Prostate Cancer Screening: A Complex Decision
Screening for prostate cancer isn't complicated-all it takes is a blood sample. Deciding to do it may not be quite so easy. Recent research suggests such testing may do more harm than good. This emerging evidence has prompted many experts-the latest in line, the American College of Physicians-to rethink routine prostate cancer screening. Men may want to do the same.
Problems with accuracy
Detecting prostate cancer starts with a blood sample. The blood is tested for levels of PSA-a type of protein produced by the prostate. High levels of PSA in the blood may mean prostate cancer is present. But the test isn't always accurate.
A man's PSA levels can fluctuate for many reasons. For instance, elevated PSA levels can be a sign of an inflamed or an enlarged prostate. Certain drugs can also affect the body's levels of PSA.
Another complication: There is no consensus on what's normal for PSA levels in men's blood. At one time, doctors thought levels above 4 nanograms per milliliter pointed to prostate cancer. But some men with the disease were found to have levels below that benchmark. And more PSA doesn't always pan out to a cancer diagnosis. A biopsy of the prostate is often needed.
Beyond the blood test
Some studies suggest routine PSA testing may not save lives. That's because prostate cancer often grows slowly. It can have little effect on a man's health in his lifetime.
Faulty PSA results can also amp up anxiety. They can lead to further testing and possibly unnecessary treatment. Biopsies of the prostate and subsequent care can cause side effects, including infection, pain, and urinary and sexual problems. These may be more problematic than the cancer itself.
On the flip side, PSA testing can ease worries about prostate cancer. That may be invaluable for men at risk for the disease, such as African-Americans and those with a family history. It can also help detect fast-growing tumors early, when they are easier to treat.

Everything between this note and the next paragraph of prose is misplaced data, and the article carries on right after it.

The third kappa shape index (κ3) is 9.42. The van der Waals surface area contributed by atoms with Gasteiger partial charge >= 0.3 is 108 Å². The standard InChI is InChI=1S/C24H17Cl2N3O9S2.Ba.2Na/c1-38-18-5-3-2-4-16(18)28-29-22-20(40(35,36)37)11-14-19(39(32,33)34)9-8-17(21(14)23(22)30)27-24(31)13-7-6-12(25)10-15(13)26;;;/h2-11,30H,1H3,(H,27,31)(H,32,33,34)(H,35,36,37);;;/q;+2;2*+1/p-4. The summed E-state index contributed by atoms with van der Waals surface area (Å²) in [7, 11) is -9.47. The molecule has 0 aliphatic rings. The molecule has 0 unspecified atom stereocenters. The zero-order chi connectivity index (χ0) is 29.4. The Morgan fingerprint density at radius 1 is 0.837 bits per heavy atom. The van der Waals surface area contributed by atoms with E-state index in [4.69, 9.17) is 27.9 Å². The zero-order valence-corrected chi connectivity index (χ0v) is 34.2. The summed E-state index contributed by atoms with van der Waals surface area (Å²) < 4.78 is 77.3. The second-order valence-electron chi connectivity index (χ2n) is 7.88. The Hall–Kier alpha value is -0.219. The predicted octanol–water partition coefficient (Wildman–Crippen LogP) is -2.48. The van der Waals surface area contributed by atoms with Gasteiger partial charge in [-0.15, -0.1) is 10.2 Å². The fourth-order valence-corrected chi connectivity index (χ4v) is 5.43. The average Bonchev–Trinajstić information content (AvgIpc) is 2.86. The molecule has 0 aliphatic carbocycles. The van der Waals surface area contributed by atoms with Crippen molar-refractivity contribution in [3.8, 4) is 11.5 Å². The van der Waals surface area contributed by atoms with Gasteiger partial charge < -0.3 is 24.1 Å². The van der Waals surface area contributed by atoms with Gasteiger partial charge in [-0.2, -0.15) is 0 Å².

These complexities raise questions about the value of PSA testing. Many experts-such as the American College of Physicians and the U.S. Preventive Services Task Force-have changed direction on regular prostate cancer screening recommendations for all middle-aged men. In general, they recommend men talk with their doctors about the pros and cons of PSA testing. The bottom line: Men shouldn't automatically undergo prostate cancer screening.
Always talk with your health care provider to find out more information.
Being Proactive Against Prostate Cancer
A recent survey of more than 1,000 men found many of them weren't aware of the revamped guidelines for prostate cancer screening. What's more, men may not always take an active role in deciding for or against PSA testing.
Talking with your doctor can help you determine what's best for you. Use the following questions to share in the decision making:
What puts me at risk for prostate cancer?
At what age should I consider screening for it?
What are the benefits and risks of screening?
Besides the PSA test, are there any other tests I should consider?
What happens if a PSA test suggests cancer?
Further expand your knowledge about prostate health with this quiz.